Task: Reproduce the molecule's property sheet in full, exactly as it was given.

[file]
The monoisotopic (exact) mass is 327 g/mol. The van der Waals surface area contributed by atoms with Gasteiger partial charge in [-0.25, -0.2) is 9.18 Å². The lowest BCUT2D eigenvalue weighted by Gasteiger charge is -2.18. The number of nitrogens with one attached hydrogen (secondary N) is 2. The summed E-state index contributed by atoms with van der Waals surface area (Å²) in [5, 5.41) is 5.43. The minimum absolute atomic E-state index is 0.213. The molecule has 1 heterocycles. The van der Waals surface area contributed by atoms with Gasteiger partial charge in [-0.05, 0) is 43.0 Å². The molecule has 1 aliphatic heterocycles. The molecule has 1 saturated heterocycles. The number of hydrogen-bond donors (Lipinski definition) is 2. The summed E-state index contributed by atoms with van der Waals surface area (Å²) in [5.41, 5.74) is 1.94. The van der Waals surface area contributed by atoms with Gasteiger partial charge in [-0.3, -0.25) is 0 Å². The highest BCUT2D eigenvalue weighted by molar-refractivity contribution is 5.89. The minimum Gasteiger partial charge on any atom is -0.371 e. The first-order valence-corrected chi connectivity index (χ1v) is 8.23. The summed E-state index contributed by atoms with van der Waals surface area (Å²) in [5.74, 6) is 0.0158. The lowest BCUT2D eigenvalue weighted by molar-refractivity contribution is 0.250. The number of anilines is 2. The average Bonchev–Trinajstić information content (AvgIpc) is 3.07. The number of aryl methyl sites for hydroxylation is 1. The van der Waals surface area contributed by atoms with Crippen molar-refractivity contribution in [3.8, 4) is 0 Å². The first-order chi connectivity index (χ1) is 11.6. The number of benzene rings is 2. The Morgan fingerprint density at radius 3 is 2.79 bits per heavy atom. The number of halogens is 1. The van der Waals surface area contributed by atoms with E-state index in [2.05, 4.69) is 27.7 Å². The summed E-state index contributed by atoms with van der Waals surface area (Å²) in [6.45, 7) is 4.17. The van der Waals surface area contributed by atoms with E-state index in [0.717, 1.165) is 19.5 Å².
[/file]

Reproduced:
The monoisotopic (exact) mass is 327 g/mol. The van der Waals surface area contributed by atoms with Gasteiger partial charge in [-0.25, -0.2) is 9.18 Å². The lowest BCUT2D eigenvalue weighted by Gasteiger charge is -2.18. The number of nitrogens with one attached hydrogen (secondary N) is 2. The summed E-state index contributed by atoms with van der Waals surface area (Å²) in [5, 5.41) is 5.43. The minimum absolute atomic E-state index is 0.213. The molecule has 1 heterocycles. The van der Waals surface area contributed by atoms with Gasteiger partial charge in [-0.05, 0) is 43.0 Å². The molecule has 1 aliphatic heterocycles. The molecule has 1 saturated heterocycles. The number of hydrogen-bond donors (Lipinski definition) is 2. The summed E-state index contributed by atoms with van der Waals surface area (Å²) in [5.41, 5.74) is 1.94. The van der Waals surface area contributed by atoms with Gasteiger partial charge in [-0.3, -0.25) is 0 Å². The highest BCUT2D eigenvalue weighted by molar-refractivity contribution is 5.89. The minimum Gasteiger partial charge on any atom is -0.371 e. The first-order valence-corrected chi connectivity index (χ1v) is 8.23. The summed E-state index contributed by atoms with van der Waals surface area (Å²) in [5.74, 6) is 0.0158. The lowest BCUT2D eigenvalue weighted by molar-refractivity contribution is 0.250. The number of anilines is 2. The average Bonchev–Trinajstić information content (AvgIpc) is 3.07. The number of aryl methyl sites for hydroxylation is 1. The van der Waals surface area contributed by atoms with Crippen molar-refractivity contribution in [3.8, 4) is 0 Å². The first-order chi connectivity index (χ1) is 11.6. The number of benzene rings is 2. The Morgan fingerprint density at radius 3 is 2.79 bits per heavy atom. The number of halogens is 1. The van der Waals surface area contributed by atoms with E-state index in [2.05, 4.69) is 27.7 Å². The summed E-state index contributed by atoms with van der Waals surface area (Å²) in [6.45, 7) is 4.17. The van der Waals surface area contributed by atoms with E-state index in [0.717, 1.165) is 19.5 Å².